Religion: There are many peaks and all aim for the stars – Morgan Hill Times

We have just completed a most unique month for the interfaith community. In April, for the first time in over 30 years, we met Muslims, Jews, Christians, Sikhs, Baha’is, Hindus, Buddhists and Indigenous Nations and even more groups celebrating their days saints. Across multiple denominations, we were reminded of our unified common purpose as a multi-faith community.

Rabbi Debbie Israel

The convergence of these holy days has been an opportunity to remember our common goals and beliefs, while noticing and appreciating our differences. As we enter May, we look forward to continuing to work together and forging new, expanded understandings.

A personal story: Throughout my childhood and most of my adulthood, most people I met shared my religious heritage. Admittedly, I knew people representing various denominations, mainly Christian denominations, but they were acquaintances, not friends. My father was the executive director of a Jewish organization, and so my whole family’s world was centered around the Jewish community. For most of my adult life I was a professional Jewish educator, so my circle remained closed.

There was no ill intent or bias, it was just the world I lived in. And yet, even in this island world, my beloved father always taught me: “There are many mountain peaks and all reach for the stars. I was taught to appreciate and be considerate of other religions.

In fact, it wasn’t until I became the rabbi serving the South County Jewish community that I was more intimately exposed to other religions. This is where I met and befriended Muslims, Christians and Buddhists. I found that just as my life experiences isolated me from people of other faiths, many people in this community had never met a Jew, Buddhist, Sikh, Hindi or Muslim before. .

For this reason, I quickly helped organize the Interfaith Clergy Alliance and the Interfaith Fellowship of South County, two groups that meet regularly to learn from each other, support each other, and pray together. And when the opportunity presented itself to become Executive Director of Interfaith Activities in South County, I felt that my heart had found my next purpose in life, my next opportunity to contribute to the greater good.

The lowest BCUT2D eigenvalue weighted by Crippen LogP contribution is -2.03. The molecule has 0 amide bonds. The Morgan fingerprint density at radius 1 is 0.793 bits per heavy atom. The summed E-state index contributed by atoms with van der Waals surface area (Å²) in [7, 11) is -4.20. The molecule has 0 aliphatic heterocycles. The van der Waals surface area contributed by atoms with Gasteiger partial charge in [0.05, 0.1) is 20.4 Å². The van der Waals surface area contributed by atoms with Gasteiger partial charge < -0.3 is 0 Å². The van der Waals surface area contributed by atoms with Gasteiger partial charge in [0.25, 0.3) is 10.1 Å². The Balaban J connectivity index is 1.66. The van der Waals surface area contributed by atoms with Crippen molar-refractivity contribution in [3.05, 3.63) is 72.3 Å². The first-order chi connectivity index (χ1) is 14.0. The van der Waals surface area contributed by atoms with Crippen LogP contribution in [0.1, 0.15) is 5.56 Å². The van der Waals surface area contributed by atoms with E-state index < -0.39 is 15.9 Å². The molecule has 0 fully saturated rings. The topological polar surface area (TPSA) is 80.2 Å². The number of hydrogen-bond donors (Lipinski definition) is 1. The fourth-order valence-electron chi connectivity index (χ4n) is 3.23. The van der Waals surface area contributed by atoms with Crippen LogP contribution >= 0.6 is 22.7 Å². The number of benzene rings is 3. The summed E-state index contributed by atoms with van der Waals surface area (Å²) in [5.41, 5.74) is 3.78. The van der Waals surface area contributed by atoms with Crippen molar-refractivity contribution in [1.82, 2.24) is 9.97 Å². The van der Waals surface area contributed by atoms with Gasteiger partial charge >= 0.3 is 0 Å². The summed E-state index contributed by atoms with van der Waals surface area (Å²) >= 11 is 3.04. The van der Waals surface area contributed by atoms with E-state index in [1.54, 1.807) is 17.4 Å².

It has not always been easy for our interfaith groups to forge alliances. We had to learn to speak a common language and share agreed priorities. We had to overcome prejudices and expectations.

A challenge presented itself regularly. While some religious communities pray in churches, others may pray in temples, mosques or centers. We had to stop referring only to churches and learn to say “places of worship” in order to be inclusive. We had to remember that there are different religious calendars and when planning events we had to review everyone’s calendars, not just those we are familiar with.

The clergy group had many discussions about the content of prayer, wondering whether when we lead prayers at events we should pray in our own prayer traditions or do we try to use a more inclusive prayer . This conversation repeats itself almost every year, especially when new members of the clergy join the group. The South County Interfaith Community, our lay group, regularly opens our meetings with readings from an inclusive book that Pastor Patrick Davis discovered: The Interfaith Prayer Book, compiled by Ted Brownstein.

An example of such a prayer reads: May peace here triumph over discord, generous giving over greed, reverence over contempt, speaking with truthful words over lying words. May the Righteous Order win the victory (Avesta Yasna, 60:5, Zoroastrianism, the pre-Islamic faith of Persia).

These words surely translate into all of our deepest prayers, regardless of our faith.

Rabbi Debbie Israel is the executive director of interfaith activities in South County. She is also rabbi emeritus of Congregation Emeth, the South County Jewish community. To reach her for more information on interfaith activities, email [email protected].

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